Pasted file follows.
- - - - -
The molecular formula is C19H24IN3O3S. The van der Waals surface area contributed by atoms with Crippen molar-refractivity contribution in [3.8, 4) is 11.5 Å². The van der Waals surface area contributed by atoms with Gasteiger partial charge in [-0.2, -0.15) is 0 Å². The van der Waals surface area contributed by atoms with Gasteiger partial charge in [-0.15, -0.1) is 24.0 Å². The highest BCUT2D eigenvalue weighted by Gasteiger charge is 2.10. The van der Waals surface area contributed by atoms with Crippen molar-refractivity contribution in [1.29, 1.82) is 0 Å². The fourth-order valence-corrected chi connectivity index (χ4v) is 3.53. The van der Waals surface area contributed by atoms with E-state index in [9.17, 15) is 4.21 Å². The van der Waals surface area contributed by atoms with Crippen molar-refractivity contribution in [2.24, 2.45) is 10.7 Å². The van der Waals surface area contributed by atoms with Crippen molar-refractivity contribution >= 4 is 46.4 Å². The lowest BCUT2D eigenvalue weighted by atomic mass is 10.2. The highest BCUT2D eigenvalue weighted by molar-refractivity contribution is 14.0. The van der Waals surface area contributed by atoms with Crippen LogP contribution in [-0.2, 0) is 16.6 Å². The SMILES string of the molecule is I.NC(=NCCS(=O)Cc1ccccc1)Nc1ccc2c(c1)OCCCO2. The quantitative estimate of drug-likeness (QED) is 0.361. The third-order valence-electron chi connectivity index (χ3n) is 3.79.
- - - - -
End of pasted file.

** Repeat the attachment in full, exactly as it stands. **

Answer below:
The molecular formula is C19H24IN3O3S. The van der Waals surface area contributed by atoms with Crippen molar-refractivity contribution in [3.8, 4) is 11.5 Å². The van der Waals surface area contributed by atoms with Gasteiger partial charge in [-0.2, -0.15) is 0 Å². The van der Waals surface area contributed by atoms with Gasteiger partial charge in [-0.15, -0.1) is 24.0 Å². The highest BCUT2D eigenvalue weighted by Gasteiger charge is 2.10. The van der Waals surface area contributed by atoms with Crippen molar-refractivity contribution in [1.29, 1.82) is 0 Å². The fourth-order valence-corrected chi connectivity index (χ4v) is 3.53. The van der Waals surface area contributed by atoms with E-state index in [9.17, 15) is 4.21 Å². The van der Waals surface area contributed by atoms with Crippen molar-refractivity contribution in [2.24, 2.45) is 10.7 Å². The van der Waals surface area contributed by atoms with Crippen molar-refractivity contribution >= 4 is 46.4 Å². The lowest BCUT2D eigenvalue weighted by atomic mass is 10.2. The highest BCUT2D eigenvalue weighted by molar-refractivity contribution is 14.0. The van der Waals surface area contributed by atoms with Crippen LogP contribution in [-0.2, 0) is 16.6 Å². The SMILES string of the molecule is I.NC(=NCCS(=O)Cc1ccccc1)Nc1ccc2c(c1)OCCCO2. The quantitative estimate of drug-likeness (QED) is 0.361. The third-order valence-electron chi connectivity index (χ3n) is 3.79.